US 7288615 B2
Phosphate-containing co-polymers useful for making denture bases, denture liners and tissue conditioners with phosphate anion-charged surfaces are disclosed. The phosphate anions enable the denture bases, denture liners and tissue conditioners to adsorb cationic antimicrobial molecules. Dentures, denture bases materials, denture liners and tissue conditioners made of the above co-polymers are also disclosed. Further disclosed are methods for synthesizing the co-polymer(s) and for making the denture bases, denture liners and tissue conditioners.
1. A denture base comprising a co-polymer that comprises a first repeating unit derived from an alkyl or aryl methacrylate monomer and a second repeating unit is derived from a phosphate-containing monomer having the formula
wherein X is selected from the group consisting of —O—PH2O3 and —R—O—PH2O3,
wherein the R group in —R—O—PH2O3 is selected from the group consisting of —COO—CH2—CH2 and a straight or branched alkyl chain of 10 carbon atoms or less,
wherein the two methylene groups in —COO—CH2—CH2 and the alkyl carbon chain can be substituted with an aryl group, a cycloalkyl group or both,
wherein the molar ratio of said first repeating unit to said second repeating unit in the co-polymer is 80 to 20 or higher and the denture base made of the co-polymer has a flexural strength of at least 62.44 megapascals (MPa).
2. The denture base of
3. The denture base of
4. The denture base of
5. The denture base of
6. The denture base of
7. The denture base of
8. The denture base of
This application claims benefit to the U.S. provisional application Ser. No. 60/455,024, filed on Mar. 14, 2003.
Denture-induced stomatitis is a common clinical condition characterized by oral mucosal lesions, and is prevalent among denture users, particularly elderly or institutionalized patients. Adherence of Candida albicans to denture surfaces is the primary cause of denture-induced stomatitis. Other microbial species reported to contribute to the condition include Streptococcus oralis, Streptococcus sanguis, Porphyromonas gingivalis and Prevotella intermedia. Treatment of denture-induced stomatitis is problematic due to incomplete disinfection of the surface and rapid microbial recolonization of the dental prosthesis.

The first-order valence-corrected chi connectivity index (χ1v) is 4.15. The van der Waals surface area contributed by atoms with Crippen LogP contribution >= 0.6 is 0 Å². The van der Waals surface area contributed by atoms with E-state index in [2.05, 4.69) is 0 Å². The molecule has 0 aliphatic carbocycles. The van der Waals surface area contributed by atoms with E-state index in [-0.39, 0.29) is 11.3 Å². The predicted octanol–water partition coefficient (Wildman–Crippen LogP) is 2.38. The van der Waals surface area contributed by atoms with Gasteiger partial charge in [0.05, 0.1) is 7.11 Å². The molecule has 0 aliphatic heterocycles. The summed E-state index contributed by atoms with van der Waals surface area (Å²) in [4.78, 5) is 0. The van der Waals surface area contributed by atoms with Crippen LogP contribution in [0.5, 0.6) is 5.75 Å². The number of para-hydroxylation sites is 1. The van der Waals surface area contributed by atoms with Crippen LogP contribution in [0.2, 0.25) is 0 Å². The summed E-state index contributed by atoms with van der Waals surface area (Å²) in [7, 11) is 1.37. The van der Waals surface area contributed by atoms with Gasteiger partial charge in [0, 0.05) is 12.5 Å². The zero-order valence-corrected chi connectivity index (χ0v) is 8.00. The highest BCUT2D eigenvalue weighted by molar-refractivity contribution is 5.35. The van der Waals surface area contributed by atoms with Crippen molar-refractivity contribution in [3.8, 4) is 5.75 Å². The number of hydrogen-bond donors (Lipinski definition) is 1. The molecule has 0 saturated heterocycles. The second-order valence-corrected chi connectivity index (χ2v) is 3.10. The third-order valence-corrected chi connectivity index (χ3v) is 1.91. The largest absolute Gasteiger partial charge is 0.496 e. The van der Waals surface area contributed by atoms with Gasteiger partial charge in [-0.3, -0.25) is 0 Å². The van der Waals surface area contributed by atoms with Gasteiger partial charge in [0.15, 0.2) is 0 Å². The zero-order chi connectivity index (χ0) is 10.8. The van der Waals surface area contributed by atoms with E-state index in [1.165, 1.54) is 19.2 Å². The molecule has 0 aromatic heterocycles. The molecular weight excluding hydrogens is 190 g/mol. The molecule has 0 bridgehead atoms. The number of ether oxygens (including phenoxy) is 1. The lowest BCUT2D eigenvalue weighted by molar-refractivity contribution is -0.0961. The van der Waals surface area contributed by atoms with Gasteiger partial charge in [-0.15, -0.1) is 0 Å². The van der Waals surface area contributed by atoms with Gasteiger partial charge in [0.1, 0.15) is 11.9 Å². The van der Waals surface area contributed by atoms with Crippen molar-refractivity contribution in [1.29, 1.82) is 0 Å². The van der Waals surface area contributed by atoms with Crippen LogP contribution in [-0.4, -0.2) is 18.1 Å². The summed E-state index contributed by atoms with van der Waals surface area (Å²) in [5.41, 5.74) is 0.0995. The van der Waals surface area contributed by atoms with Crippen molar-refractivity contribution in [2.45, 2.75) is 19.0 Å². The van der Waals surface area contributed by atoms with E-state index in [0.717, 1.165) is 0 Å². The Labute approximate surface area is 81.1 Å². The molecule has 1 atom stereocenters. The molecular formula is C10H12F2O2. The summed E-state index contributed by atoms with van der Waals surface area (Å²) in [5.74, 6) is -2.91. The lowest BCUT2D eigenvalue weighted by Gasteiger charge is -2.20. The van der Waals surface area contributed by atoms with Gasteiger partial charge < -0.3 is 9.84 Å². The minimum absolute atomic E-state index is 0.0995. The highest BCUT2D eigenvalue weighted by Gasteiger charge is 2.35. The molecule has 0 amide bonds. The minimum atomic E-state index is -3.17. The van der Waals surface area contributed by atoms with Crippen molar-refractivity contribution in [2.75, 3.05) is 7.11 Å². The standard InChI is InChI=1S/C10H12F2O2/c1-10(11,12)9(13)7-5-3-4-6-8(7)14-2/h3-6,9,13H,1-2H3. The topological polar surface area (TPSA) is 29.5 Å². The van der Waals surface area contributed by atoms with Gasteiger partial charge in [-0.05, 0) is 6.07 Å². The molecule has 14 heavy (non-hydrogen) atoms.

Typically, “pellicles,” which contain high molecular weight salivary glycoproteins and immunoglobulins, including mucins, amylase and secretory IgA together with natural cationic antimicrobial peptides, form a thin film on surfaces of the oral cavity. On non-prosthetic surfaces, antimicrobial peptides such as histatins, defensins, and bactenecins, derived from saliva, mucosal epithelial cells and neutrophils, are a key protective component of the mucosal and enamel pellicles. Histatins and bactenecins, in particular, have been shown to exhibit antifungal and antibacterial activity against Candida albicans and other oral pathogens. These cationic peptides are adsorbed onto the tooth and oral mucosal surfaces by electrostatic forces.
In contrast, protective antimicrobial peptides are not present in the pellicle which forms on the denture surfaces. Dentures are conventionally made of polymethyl methacrylate (PMMA), which has polar ester groups but no ionically charged groups. The absence of ionic charge on PMMA facilitates the adhesion of Candida albicans and other microbial species onto denture surfaces by preventing the selective adsorption of antimicrobial peptides in saliva to prosthetic surfaces.
Introducing carboxylate groups into PMMA-based denture material to provide carboxylate ions on the surface has been shown to enhance adsorption of histatins and to decrease adherence of Candida albicans to denture surfaces (Edgerton, M., Raj, P. A., and Levine, M. J., J. Biomed. Mat. Res. 29: 1277-1286, 1995; and Raj, P. A., and Venkataraman, G., Dent. Res. 80: 51, 2001). However, it is not known whether other groups such as phosphate groups can be successfully introduced into denture bases to provide negatively charged surfaces, and further, whether anionic phosphate surfaces have the ability to substantially enhance antimicrobial molecule adsorption as well as microbial adherence inhibition, especially under physiological conditions.